TAILQ_HEAD, or CIRCLEQ_HEAD.  See the examples below for further expla-
           nation of how these macros are used.
    
       Lists
           A list is headed by a structure defined by the LIST_HEAD  macro.   This
           structure  contains  a single pointer to the first element on the list.
           The elements are doubly linked so that  an  arbitrary  element  can  be
           removed  without traversing the list.  New elements can be added to the
           list after an existing element or at the head of the list.  A LIST_HEAD
           structure is declared as follows:
    
               LIST_HEAD(HEADNAME, TYPE) head;
    
           where  HEADNAME is the name of the structure to be defined, and TYPE is
           the type of the elements to be linked into the list.  A pointer to  the
           head of the list can later be declared as:
    
               struct HEADNAME *headp;
    
           (The names head and headp are user selectable.)
    
           The macro LIST_ENTRY declares a structure that connects the elements in
           the list.
    
           The macro LIST_INIT initializes the list referenced by head.
    
           The macro LIST_INSERT_HEAD inserts the new element elm at the  head  of
           the list.
    
           The  macro LIST_INSERT_AFTER inserts the new element elm after the ele-
           ment listelm.
    
           LIST_INSERT_HEAD(&head, n1, entries);
    
           n2 = malloc(sizeof(struct entry));      /* Insert after. */
           LIST_INSERT_AFTER(n1, n2, entries);
                                                   /* Forward traversal. */
           for (np = head.lh_first; np != NULL; np = np->entries.le_next)
               np-> ...
    
           while (head.lh_first != NULL)           /* Delete. */
               LIST_REMOVE(head.lh_first, entries);
    
       Tail queues
           A tail queue is headed by a structure defined by the TAILQ_HEAD  macro.
           This structure contains a pair of pointers, one to the first element in
           the tail queue and the other to the last element  in  the  tail  queue.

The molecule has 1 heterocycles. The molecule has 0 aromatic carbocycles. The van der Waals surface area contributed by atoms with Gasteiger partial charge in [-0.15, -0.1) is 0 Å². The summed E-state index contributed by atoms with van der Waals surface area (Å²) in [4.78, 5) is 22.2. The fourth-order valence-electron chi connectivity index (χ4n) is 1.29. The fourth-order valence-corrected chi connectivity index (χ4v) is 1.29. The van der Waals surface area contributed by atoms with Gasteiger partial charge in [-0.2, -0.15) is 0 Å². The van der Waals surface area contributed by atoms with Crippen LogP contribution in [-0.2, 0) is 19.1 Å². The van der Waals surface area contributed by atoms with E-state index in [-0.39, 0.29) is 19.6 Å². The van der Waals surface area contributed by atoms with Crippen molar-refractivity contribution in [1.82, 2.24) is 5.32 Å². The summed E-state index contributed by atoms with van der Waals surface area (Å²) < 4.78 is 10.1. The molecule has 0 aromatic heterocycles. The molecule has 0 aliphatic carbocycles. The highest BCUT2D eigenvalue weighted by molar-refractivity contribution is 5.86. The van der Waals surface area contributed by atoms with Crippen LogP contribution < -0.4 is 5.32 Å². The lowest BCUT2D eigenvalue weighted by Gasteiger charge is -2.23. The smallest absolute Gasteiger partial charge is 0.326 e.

The  elements  are  doubly  linked  so that an arbitrary element can be
           removed without traversing the tail queue.  New elements can  be  added
           to  the  tail  queue after an existing element, at the head of the tail
           queue, or at the end of the tail  queue.   A  TAILQ_HEAD  structure  is
           declared as follows:
    
               TAILQ_HEAD(HEADNAME, TYPE) head;
    
           where  HEADNAME is the name of the structure to be defined, and TYPE is
           the type of the elements to be linked into the tail queue.   A  pointer
           to the head of the tail queue can later be declared as:
    
               struct HEADNAME *headp;
    
           (The names head and headp are user selectable.)
    
           The  macro  TAILQ_ENTRY declares a structure that connects the elements
           in the tail queue.
    
           The macro TAILQ_INIT initializes the tail queue referenced by head.
    
           The macro TAILQ_INSERT_HEAD inserts the new element elm at the head  of
           the tail queue.
    
           The  macro  TAILQ_INSERT_TAIL inserts the new element elm at the end of
           the tail queue.
    
           The macro TAILQ_INSERT_AFTER inserts the new element elm after the ele-
           ment listelm.
    
           The macro TAILQ_REMOVE removes the element elm from the tail queue.
    
       Tail queue example